If we have not said it before, let us say it now. While Virginia prosecutors commonly file charges for driving under the influence, that does not mean they automatically result in convictions. Whether the DUI allegation represents a possible repeat offense or is the first one faced by an individual, the burden is on the authorities to follow sometimes complex procedures in the prosecution of a case.
If mistakes are made, which does happen, defendants should not be the ones held accountable. But prosecutors aren't obligated to point out their mistakes, so it may require the practiced eye of an experienced attorney to unearth prosecutorial errors in the cause of presenting a vigorous defense.
This seems to have helped in a case this week in Chesapeake. A man was brought before the court to face a felony DUI charge, but saw the charges dismissed. He had been incarcerated for almost six months waiting for his day in court. After the judge's decision, he was released. He could have received up to five years in jail had he been tried and found guilty.
The man had been convicted of drunk driving twice before -- once in 2010 and again in July 2012. His third arrest came after a stop in September 2012. Police cited him for reckless driving and speeding.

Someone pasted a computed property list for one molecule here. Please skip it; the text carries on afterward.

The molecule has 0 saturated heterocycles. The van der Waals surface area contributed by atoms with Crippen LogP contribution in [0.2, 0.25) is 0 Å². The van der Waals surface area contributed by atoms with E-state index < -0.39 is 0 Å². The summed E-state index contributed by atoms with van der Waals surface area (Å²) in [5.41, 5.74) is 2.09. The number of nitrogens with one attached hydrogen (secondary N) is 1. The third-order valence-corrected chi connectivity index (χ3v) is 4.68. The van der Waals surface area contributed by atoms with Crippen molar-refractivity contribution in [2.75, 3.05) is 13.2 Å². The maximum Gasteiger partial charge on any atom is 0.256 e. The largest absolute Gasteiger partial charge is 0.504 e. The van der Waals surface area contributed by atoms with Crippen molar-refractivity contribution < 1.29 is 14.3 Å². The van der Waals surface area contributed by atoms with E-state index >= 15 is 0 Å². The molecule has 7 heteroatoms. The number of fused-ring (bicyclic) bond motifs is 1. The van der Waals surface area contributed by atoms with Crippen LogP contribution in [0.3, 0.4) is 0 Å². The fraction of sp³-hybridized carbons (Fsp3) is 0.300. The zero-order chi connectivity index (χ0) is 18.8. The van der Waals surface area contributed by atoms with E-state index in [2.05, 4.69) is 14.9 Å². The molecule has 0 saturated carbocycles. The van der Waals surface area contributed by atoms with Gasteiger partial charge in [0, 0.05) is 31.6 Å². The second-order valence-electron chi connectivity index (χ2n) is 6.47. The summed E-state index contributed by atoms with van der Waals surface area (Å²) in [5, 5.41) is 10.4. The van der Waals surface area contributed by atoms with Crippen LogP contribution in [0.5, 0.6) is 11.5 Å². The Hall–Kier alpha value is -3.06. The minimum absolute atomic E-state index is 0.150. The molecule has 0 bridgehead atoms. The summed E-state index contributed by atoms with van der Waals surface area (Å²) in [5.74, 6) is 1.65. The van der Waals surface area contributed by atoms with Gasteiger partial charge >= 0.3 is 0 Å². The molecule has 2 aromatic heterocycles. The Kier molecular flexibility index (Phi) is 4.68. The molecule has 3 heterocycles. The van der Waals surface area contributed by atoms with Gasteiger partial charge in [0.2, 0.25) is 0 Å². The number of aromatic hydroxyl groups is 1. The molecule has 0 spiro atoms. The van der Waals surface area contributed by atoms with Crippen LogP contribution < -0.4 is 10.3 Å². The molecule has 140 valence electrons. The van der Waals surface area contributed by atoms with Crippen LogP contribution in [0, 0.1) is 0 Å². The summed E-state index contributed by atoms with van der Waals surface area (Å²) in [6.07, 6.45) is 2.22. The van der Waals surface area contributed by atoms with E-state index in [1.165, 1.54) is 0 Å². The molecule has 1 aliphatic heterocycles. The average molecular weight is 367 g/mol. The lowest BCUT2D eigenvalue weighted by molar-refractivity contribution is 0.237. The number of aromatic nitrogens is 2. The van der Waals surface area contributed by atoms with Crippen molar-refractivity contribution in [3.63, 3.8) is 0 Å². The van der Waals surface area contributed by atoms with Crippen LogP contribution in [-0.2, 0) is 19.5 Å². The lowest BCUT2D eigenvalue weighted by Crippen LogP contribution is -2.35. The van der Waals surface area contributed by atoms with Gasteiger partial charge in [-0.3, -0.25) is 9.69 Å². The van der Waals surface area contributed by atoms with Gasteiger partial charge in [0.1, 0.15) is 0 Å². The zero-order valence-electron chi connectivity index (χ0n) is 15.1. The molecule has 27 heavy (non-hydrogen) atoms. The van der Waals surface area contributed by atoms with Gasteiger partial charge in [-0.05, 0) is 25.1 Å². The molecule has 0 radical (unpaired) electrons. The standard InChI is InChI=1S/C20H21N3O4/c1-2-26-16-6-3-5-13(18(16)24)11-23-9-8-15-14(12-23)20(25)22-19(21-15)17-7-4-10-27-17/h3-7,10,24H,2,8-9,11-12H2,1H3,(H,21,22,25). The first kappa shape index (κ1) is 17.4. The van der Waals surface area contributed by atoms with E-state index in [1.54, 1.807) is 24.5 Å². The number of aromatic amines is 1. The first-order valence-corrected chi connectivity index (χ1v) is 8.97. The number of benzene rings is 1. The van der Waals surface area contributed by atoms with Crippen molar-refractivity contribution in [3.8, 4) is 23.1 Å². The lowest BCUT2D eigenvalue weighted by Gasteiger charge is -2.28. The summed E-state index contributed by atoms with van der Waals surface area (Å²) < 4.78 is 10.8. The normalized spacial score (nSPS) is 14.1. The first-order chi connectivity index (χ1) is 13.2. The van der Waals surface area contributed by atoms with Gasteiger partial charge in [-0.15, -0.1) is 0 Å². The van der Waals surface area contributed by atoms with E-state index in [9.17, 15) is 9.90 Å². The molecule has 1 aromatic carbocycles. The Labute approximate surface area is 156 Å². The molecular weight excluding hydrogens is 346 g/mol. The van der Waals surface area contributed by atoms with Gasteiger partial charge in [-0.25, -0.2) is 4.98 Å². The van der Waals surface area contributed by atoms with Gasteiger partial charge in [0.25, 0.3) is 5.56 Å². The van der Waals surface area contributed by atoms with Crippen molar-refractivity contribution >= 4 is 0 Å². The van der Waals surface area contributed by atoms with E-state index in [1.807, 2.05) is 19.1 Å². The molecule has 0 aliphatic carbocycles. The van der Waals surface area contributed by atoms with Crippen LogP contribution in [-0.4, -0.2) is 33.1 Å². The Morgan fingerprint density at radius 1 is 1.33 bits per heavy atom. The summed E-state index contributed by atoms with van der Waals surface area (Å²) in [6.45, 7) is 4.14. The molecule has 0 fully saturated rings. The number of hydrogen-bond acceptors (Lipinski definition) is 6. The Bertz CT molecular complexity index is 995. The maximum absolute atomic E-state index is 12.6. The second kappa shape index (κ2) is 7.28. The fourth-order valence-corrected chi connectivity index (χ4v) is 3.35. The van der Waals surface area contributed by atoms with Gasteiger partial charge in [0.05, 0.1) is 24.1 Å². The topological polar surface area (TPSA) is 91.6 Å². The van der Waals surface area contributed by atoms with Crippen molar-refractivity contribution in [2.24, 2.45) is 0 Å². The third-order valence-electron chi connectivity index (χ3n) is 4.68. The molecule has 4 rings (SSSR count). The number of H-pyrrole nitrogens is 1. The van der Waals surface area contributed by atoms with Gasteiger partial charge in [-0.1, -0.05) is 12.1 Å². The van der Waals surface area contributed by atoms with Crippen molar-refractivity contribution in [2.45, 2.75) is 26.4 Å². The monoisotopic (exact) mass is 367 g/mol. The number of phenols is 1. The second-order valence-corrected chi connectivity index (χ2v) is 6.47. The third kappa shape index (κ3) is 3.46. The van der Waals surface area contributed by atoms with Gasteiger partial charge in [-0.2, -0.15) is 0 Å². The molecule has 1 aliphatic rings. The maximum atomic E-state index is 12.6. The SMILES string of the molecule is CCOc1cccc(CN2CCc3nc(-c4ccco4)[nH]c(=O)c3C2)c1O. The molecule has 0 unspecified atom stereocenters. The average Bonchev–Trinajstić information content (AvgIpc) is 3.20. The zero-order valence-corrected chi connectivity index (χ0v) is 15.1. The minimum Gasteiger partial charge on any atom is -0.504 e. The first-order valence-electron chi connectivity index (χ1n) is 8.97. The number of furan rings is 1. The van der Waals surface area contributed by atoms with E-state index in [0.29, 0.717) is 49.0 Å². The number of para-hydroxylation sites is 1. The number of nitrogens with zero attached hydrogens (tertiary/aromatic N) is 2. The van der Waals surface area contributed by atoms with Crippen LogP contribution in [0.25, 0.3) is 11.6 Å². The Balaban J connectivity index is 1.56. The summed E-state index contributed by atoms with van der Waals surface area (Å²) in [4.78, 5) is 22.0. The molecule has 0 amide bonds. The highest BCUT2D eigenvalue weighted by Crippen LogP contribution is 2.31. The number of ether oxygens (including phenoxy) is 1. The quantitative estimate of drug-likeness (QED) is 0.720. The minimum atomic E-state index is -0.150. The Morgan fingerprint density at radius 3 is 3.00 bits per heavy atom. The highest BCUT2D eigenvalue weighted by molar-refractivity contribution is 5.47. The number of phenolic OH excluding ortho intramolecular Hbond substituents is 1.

The felony DUI charge was dismissed, officials said later, because the prosecutor on the case didn't check the arrest paperwork. They say she thought the citation was issued under a statute that would have allowed two separate charges and convictions using the same evidence. But the charge only listed a more general reckless driving charge. Because the defendant had pleaded guilty to that charge, the judge ruled the second charge couldn't be brought.
Prosecutors say this was a one-time mistake and it won't happen again. Perhaps that's true, but with any given case errors are possible. With the consequences being as harsh as they are, anyone facing charges would be well advised to seek legal help in protection of their rights.
Source: HamptonRoads.com, "Chesapeake judge dismisses 3rd DUI charge after error," Scott Daugherty, The Virginian-Pilot, Feb. 27, 2013